Then there's Islam. As 9/11 has receded year by year into history, kids who weren't even born at the time, or who were just infants, have grown into young adults. And during all these years, while America has fought wars in Afghanistan and Iraq, and Muslim terrorists have created chaos and taken lives in major cities around the world, what have these kids learned about Islam? With relatively few exceptions, they've been told over and over, by teachers and the media and our presidents (first Bush, then Obama), that Islam is a Religion of Peace, that Muslims who commit acts of terrorism in the name of Allah have misunderstood the faith, and that the overwhelming majority of Muslims love peace and freedom and entirely acts of terror.
They don't know that Islam means submission. They don't see the hijab as a symbol of female oppression. They either don't know the word jihad or have been told that it's a benign concept, referring to inner moral struggle. They don't know about the caliphate. If they've ever read anything from the Koran in school, they've read one or two of the innocuous-sounding tidbits, pulled entirely out of context; they've never read any of the hateful stuff that makes up most of the book. They don't know about the more than a million Europeans who were taken into slavery by Muslims from the sixteenth through the eighteenth centuries. They don't understand that Islam has, from its very birth, been a religion of conquest; that its followers had to be beaten back again and again in their ruthless attempts to take over Europe, attempts which, if successful, had resulted in the slaughter, enslavement, or forcible conversion of everyone on the continent; that the Crusades were attempts to regain conquered Christian lands, not wars of unprovoked aggression.
You might expect there to be some admirable exceptions to this mass ignorance. Perhaps students at the nation's very best high schools have been taught more about Islam than their counterparts at crummier schools?
Perhaps teachers at an elite school in the very shadow of the Freedom Tower in New York, where the Twin Towers once stood, would feel especially obliged to give their students a proper education about Islam?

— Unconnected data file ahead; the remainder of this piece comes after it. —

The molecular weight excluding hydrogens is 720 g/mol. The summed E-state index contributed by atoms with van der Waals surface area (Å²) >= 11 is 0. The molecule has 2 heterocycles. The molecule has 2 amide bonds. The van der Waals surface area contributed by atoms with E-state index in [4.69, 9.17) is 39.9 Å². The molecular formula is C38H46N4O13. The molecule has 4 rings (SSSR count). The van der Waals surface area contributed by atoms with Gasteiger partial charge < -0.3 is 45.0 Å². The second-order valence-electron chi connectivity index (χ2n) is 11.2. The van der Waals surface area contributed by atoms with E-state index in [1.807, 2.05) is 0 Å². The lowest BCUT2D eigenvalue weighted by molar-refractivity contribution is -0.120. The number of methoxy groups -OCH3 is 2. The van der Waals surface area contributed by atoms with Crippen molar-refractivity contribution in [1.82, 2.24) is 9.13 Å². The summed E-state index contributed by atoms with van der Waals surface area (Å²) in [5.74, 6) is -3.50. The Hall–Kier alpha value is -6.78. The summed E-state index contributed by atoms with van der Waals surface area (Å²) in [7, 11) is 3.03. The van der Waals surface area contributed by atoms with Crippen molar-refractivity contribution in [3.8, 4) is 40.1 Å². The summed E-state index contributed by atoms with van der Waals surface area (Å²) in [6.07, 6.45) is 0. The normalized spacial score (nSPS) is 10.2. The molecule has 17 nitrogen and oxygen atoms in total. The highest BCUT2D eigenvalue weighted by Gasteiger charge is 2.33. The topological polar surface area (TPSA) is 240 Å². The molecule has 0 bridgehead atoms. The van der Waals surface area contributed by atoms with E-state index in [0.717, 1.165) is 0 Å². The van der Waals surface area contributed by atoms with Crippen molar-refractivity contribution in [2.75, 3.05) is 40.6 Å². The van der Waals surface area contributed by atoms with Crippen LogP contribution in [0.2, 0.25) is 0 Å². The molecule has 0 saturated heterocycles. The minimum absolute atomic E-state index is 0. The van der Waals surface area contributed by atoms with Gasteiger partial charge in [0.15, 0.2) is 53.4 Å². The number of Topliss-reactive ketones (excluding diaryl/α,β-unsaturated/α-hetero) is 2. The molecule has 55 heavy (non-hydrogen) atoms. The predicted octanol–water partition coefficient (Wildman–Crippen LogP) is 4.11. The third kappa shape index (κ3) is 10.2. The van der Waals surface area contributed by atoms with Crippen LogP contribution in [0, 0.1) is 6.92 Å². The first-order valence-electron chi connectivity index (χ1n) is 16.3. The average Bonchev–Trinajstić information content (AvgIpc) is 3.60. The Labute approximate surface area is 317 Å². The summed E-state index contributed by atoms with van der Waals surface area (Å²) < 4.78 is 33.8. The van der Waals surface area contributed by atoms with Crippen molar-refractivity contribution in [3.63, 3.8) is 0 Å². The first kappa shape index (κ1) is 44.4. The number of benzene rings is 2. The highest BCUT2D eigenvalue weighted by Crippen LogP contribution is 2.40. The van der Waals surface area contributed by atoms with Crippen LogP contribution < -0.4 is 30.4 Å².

On November 2, the website of Seventeen ran a piece by one of my niece's friends, a Stuyvesant student named Grace Goldstein, in which she recounted the terror attack from her perspective. She'd been in Jewish History class watching Fiddler on the Roof. (What, I wonder, has she been taught about Jews under Islam?) She mentioned Islam exactly once, telling of a hijab-wearing Muslim classmate who was worried about “being stereotyped and painted as a bad person.” Grace had learned her PC lessons well: she summed up the experience by saying that she and 3,000 other kids had been huddled in the school “scared and worried — not about a political figure or movement...but about one man who was terrorizing our community.” And she expressed the hope that instead of using this event to “divide to perspectives” (sic), people will focus on the victims.
So it stands, sixteen years after 9/11: a girl attending an elite high school down the street from what was once the World Trade Center has learned nothing about Islam except that it's verboten to examine it too closely, to criticize it at all, or – above all – to draw a link between it and the terrorist acts committed in its name. Needless to say, I'm not blaming her or any of those 3,000 other kids. I'm blaming their teachers, all up and down the line, who have failed in their duty to enlighten them about a topic that is, yes, very touchy but from which our society cannot afford to turn away in silence. A free nation whose adult generation regards Islam with a combination of self-censorship, self-deception, and sheer ignorance will not be free for long.